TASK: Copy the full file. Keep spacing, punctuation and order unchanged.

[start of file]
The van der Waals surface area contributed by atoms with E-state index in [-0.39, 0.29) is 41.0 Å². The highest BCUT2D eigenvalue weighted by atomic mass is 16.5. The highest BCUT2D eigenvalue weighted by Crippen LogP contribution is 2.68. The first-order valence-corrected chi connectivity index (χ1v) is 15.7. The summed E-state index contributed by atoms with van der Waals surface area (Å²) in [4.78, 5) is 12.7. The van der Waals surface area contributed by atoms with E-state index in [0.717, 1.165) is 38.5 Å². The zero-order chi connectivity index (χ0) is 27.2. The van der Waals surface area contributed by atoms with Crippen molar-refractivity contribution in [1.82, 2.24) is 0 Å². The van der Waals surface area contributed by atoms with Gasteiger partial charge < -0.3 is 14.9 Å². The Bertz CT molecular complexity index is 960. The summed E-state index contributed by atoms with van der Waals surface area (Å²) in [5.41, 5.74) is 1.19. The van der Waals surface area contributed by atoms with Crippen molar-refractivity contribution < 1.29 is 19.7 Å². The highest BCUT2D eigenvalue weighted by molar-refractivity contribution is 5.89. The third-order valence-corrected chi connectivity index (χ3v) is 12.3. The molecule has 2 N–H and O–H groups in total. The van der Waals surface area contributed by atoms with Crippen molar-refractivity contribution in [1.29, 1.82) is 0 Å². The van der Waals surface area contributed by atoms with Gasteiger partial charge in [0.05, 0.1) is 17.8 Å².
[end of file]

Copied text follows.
The van der Waals surface area contributed by atoms with E-state index in [-0.39, 0.29) is 41.0 Å². The highest BCUT2D eigenvalue weighted by atomic mass is 16.5. The highest BCUT2D eigenvalue weighted by Crippen LogP contribution is 2.68. The first-order valence-corrected chi connectivity index (χ1v) is 15.7. The summed E-state index contributed by atoms with van der Waals surface area (Å²) in [4.78, 5) is 12.7. The van der Waals surface area contributed by atoms with E-state index in [0.717, 1.165) is 38.5 Å². The zero-order chi connectivity index (χ0) is 27.2. The van der Waals surface area contributed by atoms with Crippen molar-refractivity contribution in [1.82, 2.24) is 0 Å². The van der Waals surface area contributed by atoms with Gasteiger partial charge < -0.3 is 14.9 Å². The Bertz CT molecular complexity index is 960. The summed E-state index contributed by atoms with van der Waals surface area (Å²) in [5.41, 5.74) is 1.19. The van der Waals surface area contributed by atoms with Crippen molar-refractivity contribution < 1.29 is 19.7 Å². The highest BCUT2D eigenvalue weighted by molar-refractivity contribution is 5.89. The third-order valence-corrected chi connectivity index (χ3v) is 12.3. The molecule has 2 N–H and O–H groups in total. The van der Waals surface area contributed by atoms with Crippen molar-refractivity contribution in [1.29, 1.82) is 0 Å². The van der Waals surface area contributed by atoms with Gasteiger partial charge in [0.05, 0.1) is 17.8 Å².